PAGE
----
Joseph J. Miles, Plaintiff-appellant, v. Stone Container Corporation, Defendant-appellee, 947 F.2d 941 (4th Cir. 1991)

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US Court of Appeals for the Fourth Circuit - 947 F.2d 941 (4th Cir. 1991) Argued Oct. 4, 1991. Decided Nov. 8, 1991. As Amended Nov. 25, 1991

Appeal from the United States District Court for the Eastern District of Virginia, at Richmond. Richard L. Williams, District Judge. (CA-90-109-R)

Argued: John Bertram Mann, Levit & Mann, Richmond, Va., for appellant.

Marguerite Rice Ruby, Hunton & Williams, Richmond, Va., for appellee.

On Brief: Paul M. Thompson, Hunton & Williams, Richmond, Va., for appellee.

E.D. Va.

AFFIRMED.

Before PHILLIPS and NIEMEYER, Circuit Judges, and BUTZNER, Senior Circuit Judge.

OPINION

PER CURIAM:


Joseph Miles, who is black, sued his employer, Stone Container Corporation, contending that Stone Container demoted him from his salaried job as a printing supervisor to an hourly-wage position as a machine operator by reason of his race, in violation of Title VII of the Civil Rights Act of 1964, 42 U.S.C. § 2000e-2(a) (1988). In what is essentially a factual controversy between Miles and Stone Container, the district court took evidence, evaluated the witnesses and reviewed the documents, and concluded that race was not a factor in Stone Container's decision to demote Miles. These factual findings are governed by a clearly erroneous standard even if they resolve ultimate issues of liability such as discrimination or discriminatory intent. See Dwyer v. Smith, 867 F.2d 184, 187 (4th Cir. 1989). We of course review errors of law as to the controlling legal standard de novo.

At trial Stone Container offered evidence that it reorganized and adopted a new management style for its business in response to profitability, production efficiency and employee-management relations problems. Supervisors, including Miles, were instructed about the importance of involving employees in problem-solving and of improving communications with members of operating crews. Increased emphasis was placed on the supervisors' role in insuring proper equipment maintenance, good housekeeping, and product quality. Operational changes were also adopted, including the holding of regular meetings to monitor changes in the management approach.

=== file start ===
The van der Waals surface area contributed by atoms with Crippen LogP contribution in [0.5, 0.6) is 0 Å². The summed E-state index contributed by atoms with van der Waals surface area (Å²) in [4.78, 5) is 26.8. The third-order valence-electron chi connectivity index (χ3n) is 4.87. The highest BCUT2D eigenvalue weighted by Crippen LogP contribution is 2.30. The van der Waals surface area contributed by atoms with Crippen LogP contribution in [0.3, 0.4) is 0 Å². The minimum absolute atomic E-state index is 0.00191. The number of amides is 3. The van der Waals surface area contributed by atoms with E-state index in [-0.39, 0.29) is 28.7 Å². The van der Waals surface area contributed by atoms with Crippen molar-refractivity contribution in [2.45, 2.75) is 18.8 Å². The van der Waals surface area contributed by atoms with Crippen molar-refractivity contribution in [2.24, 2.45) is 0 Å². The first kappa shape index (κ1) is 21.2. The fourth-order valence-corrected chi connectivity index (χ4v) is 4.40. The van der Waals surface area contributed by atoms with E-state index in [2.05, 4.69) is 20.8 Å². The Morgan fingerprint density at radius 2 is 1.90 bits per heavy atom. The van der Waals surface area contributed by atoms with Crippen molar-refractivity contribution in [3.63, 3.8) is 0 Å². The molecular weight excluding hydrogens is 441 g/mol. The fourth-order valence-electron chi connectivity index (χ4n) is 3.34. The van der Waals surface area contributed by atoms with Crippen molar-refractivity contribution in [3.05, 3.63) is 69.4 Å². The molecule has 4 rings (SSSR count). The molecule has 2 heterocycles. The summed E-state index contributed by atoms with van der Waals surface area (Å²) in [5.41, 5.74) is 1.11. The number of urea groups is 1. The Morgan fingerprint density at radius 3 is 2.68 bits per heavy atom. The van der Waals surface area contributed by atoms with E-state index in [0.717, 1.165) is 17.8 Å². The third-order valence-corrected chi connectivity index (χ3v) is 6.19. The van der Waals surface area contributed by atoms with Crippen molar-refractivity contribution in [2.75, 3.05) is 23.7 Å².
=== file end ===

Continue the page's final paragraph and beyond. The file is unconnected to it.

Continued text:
In carrying out the new management style, Stone Container's management observed serious deficiencies in Miles' adjustment to and implementation of the new corporate plan and attempted, without success, to counsel him. When no improvement was observed, Miles' bonus was reduced and his position put in jeopardy. Problems persisted and Stone Container ultimately determined that Miles should be relieved of his supervisory position. Rather than discharge him, Stone Container made arrangements with the union to make a position available for him as a machine operator, because he was a good machine operator.

Miles contends that Stone Container all along wanted a "plantation system" where its hourly workers were black and its supervisory work force was white. He pointed to statistics that showed a disparity between the percentage of blacks in the hourly work force and the percentage in the salaried work force. He also offered evidence that a white supervisor, Al Davis, who had a similarly average rating was not demoted. Finally, Miles offered evidence that the employee who replaced him was white.

Stone Container offered numerous explanations for each of the matters presented by Miles, which if believed, would justify the actions taken by Stone Container on their merits and without regard to race. Among the many facts taken into consideration by the district court, Stone Container demonstrated that it had offered supervisory positions to numerous blacks who had turned them down. It also showed that Davis, who was rated substantially the same as Miles, actually responded to counseling whereas Miles had not.

After considering all of the evidence, the district court concluded that Stone Container had articulated a legitimate non-racially based business reason for demoting Miles, that being his inadequate performance as a printing supervisor. The court also concluded that Miles had not demonstrated by a preponderance of the evidence that this reason was a pretext for racial discrimination. In addition, the court found that the statistics presented on the record were not, standing alone, sufficiently probative of intent to support a finding of disparate treatment.

We have carefully reviewed the record and considered the briefs and arguments of counsel. We cannot and do not conclude that the judge's factual determinations were clearly erroneous. Stone Container provided evidence which, if believed by the district court, supports a conclusion that Miles' performance as supervisor was, indeed, inadequate.

Accordingly, the judgment of the district court is hereby

AFFIRMED.